Date: Tuesday, November 9, 2021
Session Title: Vasculitis – Non-ANCA-Associated & Related Disorders Poster II (1862–1888)
Session Type: Poster Session D
Session Time: 8:30AM-10:30AM
Background/Purpose: Behçet’s syndrome (BS) is a multisystemic chronic vasculitic disease that has mucocutaneous and joint involvement in addition to vascular, neurological and gastrointestinal involvement (1).
Earlier studies. showed that Behcet’s Syndorme patients have increased vein wall thickness (2-3) .
We aimed to show that vein wall thickness may be an indicator of vascular involvement in Behcet’s syndrome patients.
Methods: We enrolled 30 mucocutaneous BS, 30 vascular BS, 30 ankylosing spondylitis (AS) and 30 healthy controls (HC). Bilateral lower extremity vein wall thickness evaluated by B-mode ultrasonography by a blinded radiologist. The thickest part of vein wall was measured in milimeters.
Patients were compared between groups by measuring vein wall thickness with lower extremity vein doppler ultrasound.
Results: The demographic characteristics of the patient groups and the healthy group included in the study are given in Table 1.
While there was no differences between the four groups in terms of vascular wall thickness in the common femoral vein (CFV) and popliteal vein. Venous wall thickness in the vena saphena parva and magna, which are the superficial vein, was found to be significantly higher in patients with vascular BS patients compared to the other groups (table 2).
In 12 BS patients with unilateral deep vein thrombosis (DVT), ipsilateral affected vein and non-affected controlateral vein wall thicknesses were compared. No significant difference was found between the affected vein and the non-affected vein wall thickness (table 3).
Conclusion: In a study by Alibaz-Öner et al., CFV wall thickness was found to be significantly higher in BS patients (2). In a study conducted by Seyahi et al. in 2019, the wall thickness of the superficial and deep veins in vascular BS patients was found to be higher than those of BS patients without vascular involvement and healthy controls.(3). In our study, significant difference was found in all superficial veins,but not all deep veins.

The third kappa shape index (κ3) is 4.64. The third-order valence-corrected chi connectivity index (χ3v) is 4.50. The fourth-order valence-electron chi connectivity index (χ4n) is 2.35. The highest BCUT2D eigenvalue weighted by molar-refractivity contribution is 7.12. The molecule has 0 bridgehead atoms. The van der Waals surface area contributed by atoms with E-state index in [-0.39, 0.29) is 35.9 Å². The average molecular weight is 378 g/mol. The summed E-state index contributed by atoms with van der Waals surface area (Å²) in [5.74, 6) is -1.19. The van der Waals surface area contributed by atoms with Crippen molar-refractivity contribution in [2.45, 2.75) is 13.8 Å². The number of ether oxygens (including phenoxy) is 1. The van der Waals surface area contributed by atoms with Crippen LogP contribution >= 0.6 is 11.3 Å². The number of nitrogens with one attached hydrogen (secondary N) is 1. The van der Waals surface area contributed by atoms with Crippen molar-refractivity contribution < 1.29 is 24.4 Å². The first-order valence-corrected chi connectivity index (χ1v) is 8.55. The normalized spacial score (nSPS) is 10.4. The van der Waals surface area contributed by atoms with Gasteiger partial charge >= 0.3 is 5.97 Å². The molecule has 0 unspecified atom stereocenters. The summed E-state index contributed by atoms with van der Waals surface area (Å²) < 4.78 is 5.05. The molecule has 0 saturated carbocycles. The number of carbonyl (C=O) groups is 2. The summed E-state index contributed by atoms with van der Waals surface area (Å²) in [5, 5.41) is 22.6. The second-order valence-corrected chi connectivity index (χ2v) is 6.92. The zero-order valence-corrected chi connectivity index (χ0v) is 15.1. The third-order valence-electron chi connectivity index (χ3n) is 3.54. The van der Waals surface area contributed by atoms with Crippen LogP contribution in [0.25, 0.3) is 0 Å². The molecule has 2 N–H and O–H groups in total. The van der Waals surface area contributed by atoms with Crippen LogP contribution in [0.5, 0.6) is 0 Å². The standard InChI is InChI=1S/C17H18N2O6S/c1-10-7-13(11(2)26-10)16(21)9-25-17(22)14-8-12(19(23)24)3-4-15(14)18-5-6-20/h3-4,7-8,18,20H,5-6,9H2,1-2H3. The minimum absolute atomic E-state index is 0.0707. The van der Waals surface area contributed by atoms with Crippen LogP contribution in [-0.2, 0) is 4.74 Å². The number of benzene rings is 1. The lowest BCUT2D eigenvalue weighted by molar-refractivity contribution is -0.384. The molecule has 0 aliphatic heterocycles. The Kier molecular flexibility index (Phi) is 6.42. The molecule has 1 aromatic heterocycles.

In a study conducted with non-inflammatory DVT patients, it was shown that the venous wall vessel thickness with DVT was higher than the healthy side (4). However, when we look vascular BS patients an increase in affected and nonaffected vessels wall thickness was observed in our study.
In this context, measurement of vessel wall thickness in healthy veins in patients with unkown origin DVT may perhaps guide us in the diagnosis of Behçet’s syndrome. The fact that our number of patients is only 12 limits our interpretation in this case.
The slower blood flow in superficial veins than in deep veins may prolong the exposure time of these vessels to inflammatory cytokines. This may cause a more pronounced increase in the superficial vein wall thickness.
In this study, we wanted to investigate a method to predict vascular involvement in BS patientes. We found a marked increase in the superficial venous wall thickness in patients with vascular BS. Measurement of superficial vein wall vessel thickness may be an effective way to predict vascular involvement in BS patients.
The fact that there is no other patient group with thrombosis and that the ultrasonography is performed by a single radiologist are important limitations of our study.
To cite this abstract in AMA style:Kocabay H, Yayla M, Ustuner E, Uslu yurteri E, Aydemir Guloksuz E, Sezer S, Gulay K, Turgay M, Ates A. The Importance of Lower Extremity Vein Wall Thickness in Patients with Behcet’s Syndrome [abstract]. Arthritis Rheumatol. 2021; 73 (suppl 9). https://acrabstracts.org/abstract/the-importance-of-lower-extremity-vein-wall-thickness-in-patients-with-behcets-syndrome/. Accessed June 1, 2023.
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